Category Archives: Positive Psychology

Why is flextime so important?

Why is flextime so important? According to Gallup, it’s because people deeply crave freedom. They want to be in control of their own lives.  This lines up nicely with happiness and depression research. Lawyers (especially first and second year lawyers) and ER nurses are the unhappiest workers. What’s the connection with these two occupations? Their work is high stress, low choice.  We crave choices (but not too many choices). And we sometimes don’t notice the door of the cage is open. Psychologists call this ‘learned helplessness’. If flextime is important to you, grade yourself on how well you identify and enjoy your current level of flextime. For example, lunch is built-in flextime. How free are your lunches? (data from It’s the Manager book by Jim Clifton and Jim Harter) 

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What happens if you ask for happiness?

“If you ask the grail for happiness, that demand precludes happiness. But if you serve the grail properly, you will find that what happens and happiness are the same thing.” – Robert Johnson The grail mythology says we are on a life quest for something precious, something unique, something just out of sight…yet in plain sight. We just don’t have the eyes for it yet. Many of us choose pleasure, some form of happiness as an unspoken grail.  If you demand happiness? That’s a sure way of being unhappy. As William Blake wrote, “it is right it should be so, man was made for joy and woe.” What if you don’t struggle against what happens in life, that mixture of joy and woe? Johnson says we will find happiness in what happens. The war is over. Blake agreed, “joy and woe are woven fine, a clothing for the soul divine.”

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Spring purpose is travelling to you

Spring moves north with each moment.  Spring is there, even though the calendar says it’s here. We’re here – or at least I’m here in New England. Spring is coming. It’s always helpful to remember where we are within a larger context. I was lucky enough to spend some time in spring already by being in a lower latitude earlier last month. That helps immensely with living in the long ‘mud season’ up north poised between snow and flowers.  Placing our daily challenges into part of something larger relieves tension. Where just a moment ago we were face up against a wall of frustration, purpose provides a more spacious open area to play in. It may be helpful for you to notice what kind of spring you’re experiencing today – in the natural world around you, internally, at work, with your loved ones. What new growth is growing and what feels like it’s stuck in permanent winter. And place that in a larger context of a season of great change, one with an inevitable happy ending.

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Oh, that’s bad, no that’s good! (What I learned watching Hee Haw)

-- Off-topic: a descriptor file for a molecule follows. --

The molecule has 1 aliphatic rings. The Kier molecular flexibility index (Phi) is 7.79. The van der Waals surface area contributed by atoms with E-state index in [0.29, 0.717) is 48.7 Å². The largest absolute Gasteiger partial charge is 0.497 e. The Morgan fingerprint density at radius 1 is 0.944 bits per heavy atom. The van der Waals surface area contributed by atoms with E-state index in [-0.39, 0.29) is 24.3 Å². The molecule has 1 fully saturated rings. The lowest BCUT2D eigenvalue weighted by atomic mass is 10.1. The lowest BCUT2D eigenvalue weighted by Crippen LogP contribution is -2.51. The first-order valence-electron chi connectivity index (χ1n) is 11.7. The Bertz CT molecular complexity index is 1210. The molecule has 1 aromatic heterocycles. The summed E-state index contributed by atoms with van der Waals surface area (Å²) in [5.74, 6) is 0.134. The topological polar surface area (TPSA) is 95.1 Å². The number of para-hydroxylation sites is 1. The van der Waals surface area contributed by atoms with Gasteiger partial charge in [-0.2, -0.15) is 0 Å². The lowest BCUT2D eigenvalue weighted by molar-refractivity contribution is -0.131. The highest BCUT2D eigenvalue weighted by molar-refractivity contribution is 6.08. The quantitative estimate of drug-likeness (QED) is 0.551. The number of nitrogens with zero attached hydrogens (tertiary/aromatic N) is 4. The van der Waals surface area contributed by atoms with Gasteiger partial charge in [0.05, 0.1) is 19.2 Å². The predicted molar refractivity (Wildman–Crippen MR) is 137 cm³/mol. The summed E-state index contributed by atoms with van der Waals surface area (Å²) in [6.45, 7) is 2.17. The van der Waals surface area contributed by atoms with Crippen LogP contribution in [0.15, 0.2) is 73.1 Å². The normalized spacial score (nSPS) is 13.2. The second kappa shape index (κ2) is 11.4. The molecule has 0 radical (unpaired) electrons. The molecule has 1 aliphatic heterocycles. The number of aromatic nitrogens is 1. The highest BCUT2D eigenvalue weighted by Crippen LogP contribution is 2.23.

There is a classic skit on Hee Haw where Roy Clark tells a story and Charlie replies with either “oh, that’s good” or “oh, that’s bad”. The joke builds as every time the “that’s good” reply is corrected with Roy Clark saying “no, that’s bad.” What we thought was good news turns out to be bad in the story. And what someone would normally label as “that’s bad” gets corrected by Roy (“no, that’s good”) as we realize that the ‘bad news’ turns out to be good news as the story unfolds. What’s in your circle of control? Larger forces work their dark magic on us and we find ourselves in situations that might be called ‘less than wonderful’. Things happen, bad things happen, beyond our control. Wonderful things happen too. We can focus on what a shame it is we didn’t win the lottery, had that car accident, got that illness, didn’t get that raise, on and on.  And we can also focus on what is in our control – how we perceive and react to what we see. We can consciously choose what our perception is instead of how our unconscious bias labels. If you’re unsure of how to do shake things up in this way, try a simple trick. Whatever you’d normally judge as bad, label it the opposite. What if it’s great? The Buddhists are wonderful at this, welcoming discomfort in the service of learning. And Carl Jung took this contrarian view with this patients – good news was met with dismay because they’d be less likely to do the hard work of individuation, and bad news was met with celebration. So, is what is happening right now good or bad? Are you in heaven or hell right now? Are you sure? “Everybody has that opportunity. It’s our choice of perception. How do we perceive the world around us? We can perceive it negatively and go to hell or we can perceive it positively and make it work well and go to heaven, you know, play with the angels.” – 99-year-old Klaus Obermeyer

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“I’d Like To Dedicate This To…” (Quix Tip)